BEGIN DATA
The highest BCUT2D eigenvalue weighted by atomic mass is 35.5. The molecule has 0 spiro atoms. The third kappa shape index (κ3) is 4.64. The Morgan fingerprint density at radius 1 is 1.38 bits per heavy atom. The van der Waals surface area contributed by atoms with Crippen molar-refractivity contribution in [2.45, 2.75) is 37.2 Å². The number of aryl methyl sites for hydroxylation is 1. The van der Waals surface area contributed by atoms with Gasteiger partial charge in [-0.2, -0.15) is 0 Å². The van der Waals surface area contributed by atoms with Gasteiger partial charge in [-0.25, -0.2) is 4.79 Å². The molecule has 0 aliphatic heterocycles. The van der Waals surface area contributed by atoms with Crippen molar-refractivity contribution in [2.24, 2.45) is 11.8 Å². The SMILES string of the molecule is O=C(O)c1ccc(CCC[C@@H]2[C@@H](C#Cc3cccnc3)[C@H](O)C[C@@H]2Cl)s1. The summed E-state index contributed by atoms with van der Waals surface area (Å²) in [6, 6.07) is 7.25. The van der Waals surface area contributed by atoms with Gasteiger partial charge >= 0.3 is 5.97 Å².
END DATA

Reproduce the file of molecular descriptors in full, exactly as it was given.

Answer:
The highest BCUT2D eigenvalue weighted by atomic mass is 35.5. The molecule has 0 spiro atoms. The third kappa shape index (κ3) is 4.64. The Morgan fingerprint density at radius 1 is 1.38 bits per heavy atom. The van der Waals surface area contributed by atoms with Crippen molar-refractivity contribution in [2.45, 2.75) is 37.2 Å². The number of aryl methyl sites for hydroxylation is 1. The van der Waals surface area contributed by atoms with Gasteiger partial charge in [-0.2, -0.15) is 0 Å². The van der Waals surface area contributed by atoms with Gasteiger partial charge in [-0.25, -0.2) is 4.79 Å². The molecule has 0 aliphatic heterocycles. The van der Waals surface area contributed by atoms with Crippen molar-refractivity contribution in [2.24, 2.45) is 11.8 Å². The SMILES string of the molecule is O=C(O)c1ccc(CCC[C@@H]2[C@@H](C#Cc3cccnc3)[C@H](O)C[C@@H]2Cl)s1. The summed E-state index contributed by atoms with van der Waals surface area (Å²) in [6, 6.07) is 7.25. The van der Waals surface area contributed by atoms with Gasteiger partial charge >= 0.3 is 5.97 Å².